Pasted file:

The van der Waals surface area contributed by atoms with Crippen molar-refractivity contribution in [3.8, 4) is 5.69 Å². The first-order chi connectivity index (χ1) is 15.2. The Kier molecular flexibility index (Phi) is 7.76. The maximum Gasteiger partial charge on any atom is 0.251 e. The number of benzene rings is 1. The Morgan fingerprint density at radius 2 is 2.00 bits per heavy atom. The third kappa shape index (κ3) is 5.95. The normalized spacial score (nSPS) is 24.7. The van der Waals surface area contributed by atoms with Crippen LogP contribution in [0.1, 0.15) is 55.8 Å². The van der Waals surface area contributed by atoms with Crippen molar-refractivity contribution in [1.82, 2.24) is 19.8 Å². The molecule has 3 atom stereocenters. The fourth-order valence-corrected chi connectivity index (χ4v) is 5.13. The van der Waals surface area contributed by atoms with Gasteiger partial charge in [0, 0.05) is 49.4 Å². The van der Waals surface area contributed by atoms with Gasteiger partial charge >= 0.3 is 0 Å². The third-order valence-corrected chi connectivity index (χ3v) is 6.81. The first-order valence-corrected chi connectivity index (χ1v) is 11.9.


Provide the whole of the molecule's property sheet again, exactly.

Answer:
The van der Waals surface area contributed by atoms with Crippen molar-refractivity contribution in [3.8, 4) is 5.69 Å². The first-order chi connectivity index (χ1) is 15.2. The Kier molecular flexibility index (Phi) is 7.76. The maximum Gasteiger partial charge on any atom is 0.251 e. The number of benzene rings is 1. The Morgan fingerprint density at radius 2 is 2.00 bits per heavy atom. The third kappa shape index (κ3) is 5.95. The normalized spacial score (nSPS) is 24.7. The van der Waals surface area contributed by atoms with Crippen LogP contribution in [0.1, 0.15) is 55.8 Å². The van der Waals surface area contributed by atoms with Crippen molar-refractivity contribution in [1.82, 2.24) is 19.8 Å². The molecule has 3 atom stereocenters. The fourth-order valence-corrected chi connectivity index (χ4v) is 5.13. The van der Waals surface area contributed by atoms with Gasteiger partial charge in [0, 0.05) is 49.4 Å². The van der Waals surface area contributed by atoms with Gasteiger partial charge >= 0.3 is 0 Å². The third-order valence-corrected chi connectivity index (χ3v) is 6.81. The first-order valence-corrected chi connectivity index (χ1v) is 11.9.